// Calculating n-th fibonacci number on a global queue and returns the result on main queue
// n is a positive integer
// fibonacci(n:) is a function that returns n-th Fibonacci number

Firefly.task { (succeed, fail, progress) in        
    // Execute on global queue {
        let f = fibonacci(n: n)

        // Complete on main queue
        DispatchQueue.main.async {

Or when networking is involved

// Downloading file with Alamofire
Firefly.task { (succeed, fail, progress) in
    let destination = /* prepare download destination */, to: destination)
        .downloadProgress(queue: DispatchQueue.main) { p in                
             progress(TaskProgress(p.fractionCompleted)) // Progress callback
        .responseData { response in
            switch response.result {
            case .success(let data):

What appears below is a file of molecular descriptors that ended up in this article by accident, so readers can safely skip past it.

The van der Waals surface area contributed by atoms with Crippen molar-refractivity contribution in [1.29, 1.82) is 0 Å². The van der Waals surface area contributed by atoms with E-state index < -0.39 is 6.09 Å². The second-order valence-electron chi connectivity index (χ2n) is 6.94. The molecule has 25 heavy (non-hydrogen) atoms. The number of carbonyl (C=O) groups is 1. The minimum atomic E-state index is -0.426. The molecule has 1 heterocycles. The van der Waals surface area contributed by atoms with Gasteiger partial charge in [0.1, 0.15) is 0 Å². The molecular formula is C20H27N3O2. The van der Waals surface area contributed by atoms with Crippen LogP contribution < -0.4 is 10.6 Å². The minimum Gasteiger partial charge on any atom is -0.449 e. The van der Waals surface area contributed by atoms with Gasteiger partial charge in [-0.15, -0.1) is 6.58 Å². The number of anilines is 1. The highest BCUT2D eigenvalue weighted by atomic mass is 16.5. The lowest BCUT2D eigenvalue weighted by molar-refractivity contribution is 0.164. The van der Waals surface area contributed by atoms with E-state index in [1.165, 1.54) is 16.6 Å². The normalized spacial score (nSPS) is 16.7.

succeed(data) // Success callback
            case .failure(let error):
                fail(error) // Failure callback

Note that TaskProgress is used here to report the download progress. You can attach arbitrary data to TaskProgress in addition to completed fraction.

Execution and cancellation

Executing a task

Executing a task:


You can register to success and failure of the task using success and failure methods before executing it.

    .success { result in
        print("Result: (result)")      
    .failure { error in
        print("failed: (error)")

Do not forget to call execute or you’ll be left scratching your head why nothing is happening!

Success and failure are unified via TaskOutcome type, and there is completion method that gets called whether the task succeeds or fails.

task.completion { outcome in
        switch outcome {
            case .success(let result): /* handle success */
            case .failure(let error): /* handle failure */

You can listen to progress updates using progress method.

task.progress { progress in